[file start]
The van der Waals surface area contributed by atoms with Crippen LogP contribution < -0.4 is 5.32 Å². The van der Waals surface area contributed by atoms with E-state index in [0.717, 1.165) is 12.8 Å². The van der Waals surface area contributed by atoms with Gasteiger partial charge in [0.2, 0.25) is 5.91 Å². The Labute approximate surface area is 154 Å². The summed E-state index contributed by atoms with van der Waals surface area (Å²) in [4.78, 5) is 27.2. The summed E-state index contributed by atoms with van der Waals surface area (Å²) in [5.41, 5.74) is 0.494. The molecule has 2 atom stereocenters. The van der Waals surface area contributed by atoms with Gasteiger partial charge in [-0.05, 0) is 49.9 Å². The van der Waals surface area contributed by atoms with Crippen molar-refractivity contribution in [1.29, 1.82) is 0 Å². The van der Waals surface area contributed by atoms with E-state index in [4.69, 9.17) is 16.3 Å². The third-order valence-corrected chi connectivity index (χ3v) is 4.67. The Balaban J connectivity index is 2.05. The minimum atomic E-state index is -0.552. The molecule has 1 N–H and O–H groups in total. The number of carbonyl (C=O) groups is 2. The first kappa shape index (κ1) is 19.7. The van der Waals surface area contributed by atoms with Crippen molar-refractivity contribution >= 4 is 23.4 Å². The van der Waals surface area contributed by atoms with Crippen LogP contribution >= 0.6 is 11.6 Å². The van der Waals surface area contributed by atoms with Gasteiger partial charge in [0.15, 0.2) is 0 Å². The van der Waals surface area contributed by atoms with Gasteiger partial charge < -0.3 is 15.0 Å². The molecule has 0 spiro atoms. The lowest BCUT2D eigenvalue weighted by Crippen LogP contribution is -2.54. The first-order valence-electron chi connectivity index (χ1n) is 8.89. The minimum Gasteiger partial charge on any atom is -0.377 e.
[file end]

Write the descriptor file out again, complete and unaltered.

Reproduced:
The van der Waals surface area contributed by atoms with Crippen LogP contribution < -0.4 is 5.32 Å². The van der Waals surface area contributed by atoms with E-state index in [0.717, 1.165) is 12.8 Å². The van der Waals surface area contributed by atoms with Gasteiger partial charge in [0.2, 0.25) is 5.91 Å². The Labute approximate surface area is 154 Å². The summed E-state index contributed by atoms with van der Waals surface area (Å²) in [4.78, 5) is 27.2. The summed E-state index contributed by atoms with van der Waals surface area (Å²) in [5.41, 5.74) is 0.494. The molecule has 2 atom stereocenters. The van der Waals surface area contributed by atoms with Gasteiger partial charge in [-0.05, 0) is 49.9 Å². The van der Waals surface area contributed by atoms with Crippen molar-refractivity contribution in [1.29, 1.82) is 0 Å². The van der Waals surface area contributed by atoms with E-state index in [4.69, 9.17) is 16.3 Å². The third-order valence-corrected chi connectivity index (χ3v) is 4.67. The Balaban J connectivity index is 2.05. The minimum atomic E-state index is -0.552. The molecule has 1 N–H and O–H groups in total. The number of carbonyl (C=O) groups is 2. The first kappa shape index (κ1) is 19.7. The van der Waals surface area contributed by atoms with Crippen molar-refractivity contribution >= 4 is 23.4 Å². The van der Waals surface area contributed by atoms with Crippen LogP contribution >= 0.6 is 11.6 Å². The van der Waals surface area contributed by atoms with Gasteiger partial charge in [0.15, 0.2) is 0 Å². The van der Waals surface area contributed by atoms with Gasteiger partial charge < -0.3 is 15.0 Å². The molecule has 0 spiro atoms. The lowest BCUT2D eigenvalue weighted by Crippen LogP contribution is -2.54. The first-order valence-electron chi connectivity index (χ1n) is 8.89. The minimum Gasteiger partial charge on any atom is -0.377 e.